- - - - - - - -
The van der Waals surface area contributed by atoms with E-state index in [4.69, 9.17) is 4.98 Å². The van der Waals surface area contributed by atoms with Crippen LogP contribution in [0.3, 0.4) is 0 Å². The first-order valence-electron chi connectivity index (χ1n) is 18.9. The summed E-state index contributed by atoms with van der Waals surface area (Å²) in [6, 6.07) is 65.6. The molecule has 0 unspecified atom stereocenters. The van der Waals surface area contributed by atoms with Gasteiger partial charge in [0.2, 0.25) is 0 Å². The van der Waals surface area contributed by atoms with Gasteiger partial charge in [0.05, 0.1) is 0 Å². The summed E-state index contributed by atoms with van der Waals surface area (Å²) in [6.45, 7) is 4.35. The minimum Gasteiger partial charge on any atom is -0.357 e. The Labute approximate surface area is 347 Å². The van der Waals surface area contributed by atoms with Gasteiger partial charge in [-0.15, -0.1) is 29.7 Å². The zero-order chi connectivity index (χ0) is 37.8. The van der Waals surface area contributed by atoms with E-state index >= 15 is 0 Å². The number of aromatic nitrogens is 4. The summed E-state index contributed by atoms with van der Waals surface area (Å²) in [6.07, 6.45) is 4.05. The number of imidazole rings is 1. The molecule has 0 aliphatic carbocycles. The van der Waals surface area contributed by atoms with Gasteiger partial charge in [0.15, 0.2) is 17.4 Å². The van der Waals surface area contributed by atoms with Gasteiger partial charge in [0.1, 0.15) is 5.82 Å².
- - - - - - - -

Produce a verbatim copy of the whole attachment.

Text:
The van der Waals surface area contributed by atoms with E-state index in [4.69, 9.17) is 4.98 Å². The van der Waals surface area contributed by atoms with Crippen LogP contribution in [0.3, 0.4) is 0 Å². The first-order valence-electron chi connectivity index (χ1n) is 18.9. The summed E-state index contributed by atoms with van der Waals surface area (Å²) in [6, 6.07) is 65.6. The molecule has 0 unspecified atom stereocenters. The van der Waals surface area contributed by atoms with Gasteiger partial charge in [0.2, 0.25) is 0 Å². The van der Waals surface area contributed by atoms with Gasteiger partial charge in [0.05, 0.1) is 0 Å². The summed E-state index contributed by atoms with van der Waals surface area (Å²) in [6.45, 7) is 4.35. The minimum Gasteiger partial charge on any atom is -0.357 e. The Labute approximate surface area is 347 Å². The van der Waals surface area contributed by atoms with Gasteiger partial charge in [-0.15, -0.1) is 29.7 Å². The zero-order chi connectivity index (χ0) is 37.8. The van der Waals surface area contributed by atoms with E-state index >= 15 is 0 Å². The number of aromatic nitrogens is 4. The summed E-state index contributed by atoms with van der Waals surface area (Å²) in [6.07, 6.45) is 4.05. The number of imidazole rings is 1. The molecule has 0 aliphatic carbocycles. The van der Waals surface area contributed by atoms with Gasteiger partial charge in [0.15, 0.2) is 17.4 Å². The van der Waals surface area contributed by atoms with Gasteiger partial charge in [0.1, 0.15) is 5.82 Å².